Week 26 | sunburstR

htmlwidgets News This Week

I can’t keep up with all that is happening in widget-world, so for all the newest and updated htmlwidgets, just do this Github search, and you’ll quickly get up to date.

Why My Naming Scheme?

For those who wonder if there is any reason why I name my htmlwidgets the way I do, the answer is yes. I append “R” to a short name for the widget. The appended “R” makes it much easier to track on Github. Without the appended “R”, it would quickly get confusing especially considering the number of htmlwidgets I have produced and the number of Github projects that I star/watch. I learned this lesson with svgPanZoom and parcoords. At one point I considered appending “-htmlwidget” to my widgets, but that seems much too long.

This Week’s Widget - sunburstR

I fell in love with this Sequences Sunburst by Kerry Rodden immediately when it was tweeted to the world in October 2013. I’ll put it in an iframe below to insure that you don’t miss it. It was also mentioned it back in the post Week 3 | More Network Layouts.

The additional request by Mark Riseley in this Github issue motivated me to attempt to squeeze this beauty into an htmlwidget

Breaking My Rules

This week I broke a number of my rules or best practices for htmlwidgets. My excuses follow:

  1. I really need help, input, feedback on this to determine direction and functionality. My twitter poll provided four potential use cases: hierarchical topic models from Carson Sievert, TraMineR state sequences from James Curley, thoroughbred sire pedigree family trees by Tom H, and VERIS security data by Bob Rudis.

  2. I did two widgets this week, since I missed last week due to vacation, and I just ran out of time.

Quick Installation

sunburstR is now on CRAN. Use install.packages or for the latest development version, please install with devtools::install_github.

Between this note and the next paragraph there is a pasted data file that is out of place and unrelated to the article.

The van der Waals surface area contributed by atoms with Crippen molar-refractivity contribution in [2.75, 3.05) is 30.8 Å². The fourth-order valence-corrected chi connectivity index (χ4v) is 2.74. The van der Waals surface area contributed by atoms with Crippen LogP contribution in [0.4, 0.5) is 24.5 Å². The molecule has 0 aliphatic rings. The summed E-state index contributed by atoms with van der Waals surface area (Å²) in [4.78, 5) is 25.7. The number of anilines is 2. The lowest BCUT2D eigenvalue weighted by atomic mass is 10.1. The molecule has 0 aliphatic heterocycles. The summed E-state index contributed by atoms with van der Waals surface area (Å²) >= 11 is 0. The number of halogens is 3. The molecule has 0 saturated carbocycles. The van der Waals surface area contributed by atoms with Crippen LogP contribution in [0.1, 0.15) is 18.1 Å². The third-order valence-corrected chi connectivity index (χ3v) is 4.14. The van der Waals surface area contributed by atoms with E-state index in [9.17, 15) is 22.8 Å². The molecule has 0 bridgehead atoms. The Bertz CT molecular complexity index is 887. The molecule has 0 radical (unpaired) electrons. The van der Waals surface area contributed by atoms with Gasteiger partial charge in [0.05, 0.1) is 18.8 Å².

devtools::install_github("timelyportfolio/sunburstR")

Examples

Original Example but in R

The most obvious example is to recreate the original example but in R. Since I embedded the original in an iframe above, I’ll just post the code to demonstrate.

# devtools::install_github("timelyportfolio/sunburstR")

library(sunburstR)

# read in sample visit-sequences.csv data provided in source
#   https://gist.github.com/kerryrodden/7090426#file-visit-sequences-csv
sequence_data <- read.csv(
  paste0(
    "https://gist.githubusercontent.com/kerryrodden/7090426/"
    ,"raw/ad00fcf422541f19b70af5a8a4c5e1460254e6be/visit-sequences.csv"
  )
  ,header=F
  ,stringsAsFactors = FALSE
)

sunburst(sequence_data)

Example with TraMineR

TraMineR is a really, really nice R package for working with sequences.

Gabadinho, A., Ritschard, G., Müller, N.S. & Studer, M. (2011), Analyzing and visualizing state sequences in R with TraMineR, Journal of Statistical Software. Vol. 40(4), pp. 1-37.

Let’s adapt the first example from the TraMineR vignette so that we can visualize it with our new sunburstR. I apologize to the non-piping R world, but pipes make this so much easier.

library(TraMineR)
library(sunburstR)
library(pipeR)

# use example from TraMineR vignette
data("mvad")
mvad.alphab <- c(
  "employment", "FE", "HE", "joblessness",
  "school", "training"
)
mvad.seq <- seqdef(mvad, 17:86, xtstep = 6, alphabet = mvad.alphab)

# to make this work, we'll compress the sequences with seqdss
#   could also aggregate with dply later
seqtab( seqdss(mvad.seq), tlim = 0, format = "SPS" ) %>>%
  attr("freq") %>>%
  (
    data.frame(
      # appending "-end" is necessary for this to work
      sequence = paste0(
        gsub(
          x = names(.$Freq)
          , pattern = "(/[0-9]*)"
          , replacement = ""
          , perl = T
        )
        ,"-end"
      )
      ,freq = as.numeric(.$Freq)
      ,stringsAsFactors = FALSE
    )
  ) %>>%
  sunburst

Additional Reading

Thanks

Thanks so much